Chris Young gave the Royals just what they needed Tuesday night: a solid start that got the ball to the Kansas City bullpen with a lead.
The Royals’ bullpen pitched four and a third innings while allowing no runs. Meanwhile, Toronto’s bullpen threw seven and a third innings and gave up nine runs.
So it’s pretty simple: Kansas City has a terrific bullpen, and if their starting pitcher can go deep enough — and as Young proved, that doesn’t have to be very deep — Ned Yost can go to his best relievers and hold onto the lead.
The Royals are one win away from going to their second World Series in a row, and two of their starting pitchers in the playoffs finished the regular season with ERAs over 4.00. The starting pitchers do not have to be great; they just need to avoid disaster and give the Royals’ offense and bullpen a chance.
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Most teams invest heavily in starting pitching, and starting pitching defines how good those team will be. Most teams want their starters to go as deep as possible because they don’t want to expose their middle relievers who would pitch the sixth and seventh innings.
In the Royals’ case, going to the bullpen early can be a strength because the Royals’ pitching staff is constructed back to front: grab a lead and get the ball to the best bullpen around.
Speaking of that bullpen
If the bullpen is in good shape and the Royals have a lead, Ryan Madson (2.13 regular-season ERA) will probably pitch the seventh inning, Kelvin Herrera (2.71) will probably pitch the eighth and Wade Davis (0.94) will handle the ninth.
So getting the ball to those three guys with a lead is a big deal.
Luke Hochevar came on to get the final out in the fifth, but then he had to face the heart of the Jays’ order — Jose Bautista, Edwin Encarnacion and Chris Colabello — in the sixth. The score was 4-0 and the sixth inning was Toronto’s chance to get back in the game before the Royals gave the ball to their three late-inning guys.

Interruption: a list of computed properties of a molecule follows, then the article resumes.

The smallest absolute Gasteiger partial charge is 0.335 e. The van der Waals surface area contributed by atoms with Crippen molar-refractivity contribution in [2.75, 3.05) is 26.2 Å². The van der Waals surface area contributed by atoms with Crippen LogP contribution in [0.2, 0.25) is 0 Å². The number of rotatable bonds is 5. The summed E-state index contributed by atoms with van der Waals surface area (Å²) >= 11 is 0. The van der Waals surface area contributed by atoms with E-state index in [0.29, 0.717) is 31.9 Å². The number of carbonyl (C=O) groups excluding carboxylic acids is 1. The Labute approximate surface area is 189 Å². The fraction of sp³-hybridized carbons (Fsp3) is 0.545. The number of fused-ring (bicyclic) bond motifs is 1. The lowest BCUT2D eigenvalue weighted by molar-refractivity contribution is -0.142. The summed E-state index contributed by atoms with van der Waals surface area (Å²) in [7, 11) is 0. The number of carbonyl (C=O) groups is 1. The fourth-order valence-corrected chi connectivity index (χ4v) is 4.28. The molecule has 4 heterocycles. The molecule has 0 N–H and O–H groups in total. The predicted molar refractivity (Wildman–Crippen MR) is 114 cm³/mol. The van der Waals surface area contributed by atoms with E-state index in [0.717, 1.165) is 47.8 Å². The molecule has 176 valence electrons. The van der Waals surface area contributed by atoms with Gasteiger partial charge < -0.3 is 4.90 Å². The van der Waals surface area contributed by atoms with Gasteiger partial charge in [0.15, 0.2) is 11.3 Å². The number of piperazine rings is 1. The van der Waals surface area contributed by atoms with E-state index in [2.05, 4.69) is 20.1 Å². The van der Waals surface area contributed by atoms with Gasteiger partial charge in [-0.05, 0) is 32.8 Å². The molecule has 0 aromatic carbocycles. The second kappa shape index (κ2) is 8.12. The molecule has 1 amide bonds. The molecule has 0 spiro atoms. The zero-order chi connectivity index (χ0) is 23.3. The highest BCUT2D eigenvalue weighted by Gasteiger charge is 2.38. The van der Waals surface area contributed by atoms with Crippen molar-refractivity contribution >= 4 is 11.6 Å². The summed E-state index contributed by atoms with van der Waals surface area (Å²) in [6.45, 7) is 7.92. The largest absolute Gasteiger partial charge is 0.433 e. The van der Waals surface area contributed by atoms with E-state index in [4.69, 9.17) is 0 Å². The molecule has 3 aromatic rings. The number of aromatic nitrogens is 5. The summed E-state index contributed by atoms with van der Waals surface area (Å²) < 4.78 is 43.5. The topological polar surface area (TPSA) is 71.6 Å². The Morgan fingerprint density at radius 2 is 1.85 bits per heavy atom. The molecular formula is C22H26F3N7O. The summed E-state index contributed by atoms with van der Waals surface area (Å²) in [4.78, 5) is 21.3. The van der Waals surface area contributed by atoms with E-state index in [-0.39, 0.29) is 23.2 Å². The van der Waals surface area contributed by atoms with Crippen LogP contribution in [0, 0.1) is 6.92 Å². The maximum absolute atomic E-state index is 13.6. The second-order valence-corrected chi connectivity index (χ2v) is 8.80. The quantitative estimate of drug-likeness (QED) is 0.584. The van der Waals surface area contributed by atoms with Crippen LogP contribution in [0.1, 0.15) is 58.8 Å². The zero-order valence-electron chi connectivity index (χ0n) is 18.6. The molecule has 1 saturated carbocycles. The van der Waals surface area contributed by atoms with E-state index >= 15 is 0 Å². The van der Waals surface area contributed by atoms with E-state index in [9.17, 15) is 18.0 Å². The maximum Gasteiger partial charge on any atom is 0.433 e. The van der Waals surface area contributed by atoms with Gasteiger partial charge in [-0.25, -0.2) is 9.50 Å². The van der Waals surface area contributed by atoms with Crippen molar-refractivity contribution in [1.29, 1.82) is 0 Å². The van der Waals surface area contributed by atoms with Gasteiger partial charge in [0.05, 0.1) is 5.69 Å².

Bautista started with a single, but then Encarnacion hit into a double play and Colabello hit a ground ball to short. At that point, the game was pretty much over. The Royals jumped out to a big lead — they never even used Davis — and the Jays would not score again.
More from Game 4
... Oddly enough, knuckleball pitchers can be tough to steal on. They don’t have much windup, so it doesn’t take long for them to get the ball on its way to home plate. Catching it and throwing the ball down to second base can be a chore, so that’s where base stealers make up time.
... Kendrys Morales did a professional job of hitting when he moved Eric Hosmer over to third base in the first inning. That paid off when Mike Moustakas hit a sacrifice fly to center field and Hosmer scored.
... Fans could see how bouncy the Toronto turf is when Ryan Goins dropped a fly ball in front of Lorenzo Cain and it bounced over his head. Fortunately, Alex Gordon was doing his job and backing up Cain. Gordon was there to field the ball and keep it from rolling to the fence.
... Alex Rios was called out when he did a pop-up slide and momentarily came off the base while being tagged. If MLB is going to keep using replay this way, runners need to drop the pop-up slide.
... If you didn’t like the Blue Jays walking off the field when they saw the Rios play on the scoreboard, remember that the Royals walked off the field on a similar play — they saw the replay and knew the umpires would overturn it.
... The Royals now have three chances to win one game and return to the World Series. Their most consistent starter — Edinson Volquez — is pitching on Wednesday, and because Kris Medlen absorbed five innings on Monday, most of the bullpen will be available.
Ya gotta like their chances.